The Echoplex, Los Angeles, California
April 9, 2017
Post-gig exhaustion sets in the day after, a hangover of the Sonic kind that despite its heavy nature, is ever the price worth paying to see Live Music. There is something about the Experience, the Energy, and the shared space that makes Live Music so incredible to me. When the Music is beyond Good, and I’ve been in that shared Musical space, that venue, be it big or small, explosions go off inside me, triggering a Manic state of bliss and hyper-energetic “something” addeds to the Mix that is a part the Music Obsessive Freak that I am.
I had one of those experiences this past Sunday night, and now that the post-gig tired is shed, let me tell you about it.
It was a Sunday night, cool Los Angeles weather pervading, while we made our way via a bit of a walk-and-wander to get to the show. Anticipatory excitement was alive in the air as we made our way past the gates, down the alley and inside. This was the first time I’d been to the Echoplex, and I was immediately taken in by the layout and feeling of the place. It was reminiscent of clubs I used to frequent in the late 80’s: the shape of the room, the nearly pitch dark lighting, the spaces between the bar, the floor and the stage. I felt completely a part of it, as if I had actually been there before.
One of the opening bands was playing their way to the end of their set as we grabbed drinks and searched out an ideal spot to stand. That Perfect spot was set a bit away from the stage, but not too far, with a small, bar table to set our things on, freeing our bodies to move to the music, if the music moved us to. Between sets, as the stage was being cleared, the DJ played a mix of mostly 90’s alternative music, Folk Implosion’s “Natural Blues” a standout Song, one that’s not too often heard in a club these days.
Andrew Fearn made is way out to the stage then, briefly appearing, drink in hand, engaging with some of the front standing audience. You could feel the electricity start to spark when he came out, though it did not fully set off when the DJ continued to spin his between-sets mix. Soon he disappeared backstage, waving a teasing wave at the crowd.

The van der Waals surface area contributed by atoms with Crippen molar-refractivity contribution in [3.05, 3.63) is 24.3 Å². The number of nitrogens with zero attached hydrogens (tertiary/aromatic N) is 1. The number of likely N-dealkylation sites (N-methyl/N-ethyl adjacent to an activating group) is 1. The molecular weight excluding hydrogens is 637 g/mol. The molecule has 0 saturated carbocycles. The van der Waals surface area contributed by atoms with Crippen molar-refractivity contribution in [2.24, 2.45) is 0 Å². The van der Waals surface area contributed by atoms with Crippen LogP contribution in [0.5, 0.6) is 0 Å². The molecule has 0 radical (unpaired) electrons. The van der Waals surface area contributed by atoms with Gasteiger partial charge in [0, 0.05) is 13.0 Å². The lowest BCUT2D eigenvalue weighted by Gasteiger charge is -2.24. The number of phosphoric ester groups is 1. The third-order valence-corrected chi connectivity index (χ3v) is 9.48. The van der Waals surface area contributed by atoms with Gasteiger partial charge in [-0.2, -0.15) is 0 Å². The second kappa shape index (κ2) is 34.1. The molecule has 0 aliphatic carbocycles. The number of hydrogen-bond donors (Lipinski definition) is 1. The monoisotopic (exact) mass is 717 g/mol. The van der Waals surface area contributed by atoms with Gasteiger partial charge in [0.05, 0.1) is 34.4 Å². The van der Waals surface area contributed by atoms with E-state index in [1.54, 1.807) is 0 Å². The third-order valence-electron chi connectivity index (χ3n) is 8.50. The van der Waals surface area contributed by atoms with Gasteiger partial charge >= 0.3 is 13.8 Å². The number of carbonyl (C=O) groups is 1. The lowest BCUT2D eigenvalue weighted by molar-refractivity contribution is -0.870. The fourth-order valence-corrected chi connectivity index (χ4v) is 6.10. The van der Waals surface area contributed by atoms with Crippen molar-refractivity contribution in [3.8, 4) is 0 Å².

Yes, we were all ready.
I thought then about the Tracks I’d heard from the Sleaford Mods, both from their new Album, English Tapas, and from the duos earlier releases. I’d checked out a few live recordings beforehand, as well, noting immediately the energy emitted from them, that certain something that had me itching to see them live.
But, that something I’d noticed in the handful of YouTube videos I’d watched was nothing but a tease to what we were all about to experience. It definitely didn’t tell the whole story.
I’ll preface this by saying that “back-in-the-day” I was too young to experience a live punk show at the height of the scene,in the late 70’s/early 80’s, and when I was old enough to make my way to a myriad of live gigs I was tightly embedded in my New Wave obsessions. I’d never been a part of that kind of fueled musical power that I’d heard from friends who’d been at punk shows; that mixture of anger and passion and turned on its head pop-sensibility that busted at the seams, only to be held together by a beat that gets the crowd bouncing and bashing about.